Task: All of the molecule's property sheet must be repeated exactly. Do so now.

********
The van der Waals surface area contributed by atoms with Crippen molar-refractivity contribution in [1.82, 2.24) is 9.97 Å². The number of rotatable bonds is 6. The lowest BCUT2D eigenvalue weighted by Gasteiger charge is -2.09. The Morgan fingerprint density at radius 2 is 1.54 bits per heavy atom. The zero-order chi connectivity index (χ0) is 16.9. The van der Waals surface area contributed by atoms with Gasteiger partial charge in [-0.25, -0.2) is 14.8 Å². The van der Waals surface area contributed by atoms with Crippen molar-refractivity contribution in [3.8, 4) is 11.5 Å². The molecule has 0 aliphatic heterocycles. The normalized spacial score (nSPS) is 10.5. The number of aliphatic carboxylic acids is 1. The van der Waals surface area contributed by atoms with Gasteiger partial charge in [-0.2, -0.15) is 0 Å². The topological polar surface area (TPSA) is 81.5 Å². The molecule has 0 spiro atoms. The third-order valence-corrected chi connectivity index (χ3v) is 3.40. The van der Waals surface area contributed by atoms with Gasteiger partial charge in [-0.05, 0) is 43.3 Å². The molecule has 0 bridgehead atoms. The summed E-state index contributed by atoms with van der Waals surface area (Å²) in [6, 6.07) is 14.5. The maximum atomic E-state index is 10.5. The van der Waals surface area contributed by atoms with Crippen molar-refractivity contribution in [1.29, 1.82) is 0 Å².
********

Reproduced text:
The van der Waals surface area contributed by atoms with Crippen molar-refractivity contribution in [1.82, 2.24) is 9.97 Å². The number of rotatable bonds is 6. The lowest BCUT2D eigenvalue weighted by Gasteiger charge is -2.09. The Morgan fingerprint density at radius 2 is 1.54 bits per heavy atom. The zero-order chi connectivity index (χ0) is 16.9. The van der Waals surface area contributed by atoms with Gasteiger partial charge in [-0.25, -0.2) is 14.8 Å². The van der Waals surface area contributed by atoms with Crippen molar-refractivity contribution in [3.8, 4) is 11.5 Å². The molecule has 0 aliphatic heterocycles. The normalized spacial score (nSPS) is 10.5. The number of aliphatic carboxylic acids is 1. The van der Waals surface area contributed by atoms with Gasteiger partial charge in [-0.2, -0.15) is 0 Å². The topological polar surface area (TPSA) is 81.5 Å². The molecule has 0 spiro atoms. The third-order valence-corrected chi connectivity index (χ3v) is 3.40. The van der Waals surface area contributed by atoms with Gasteiger partial charge in [-0.05, 0) is 43.3 Å². The molecule has 0 bridgehead atoms. The summed E-state index contributed by atoms with van der Waals surface area (Å²) in [6, 6.07) is 14.5. The maximum atomic E-state index is 10.5. The van der Waals surface area contributed by atoms with Crippen molar-refractivity contribution in [1.29, 1.82) is 0 Å².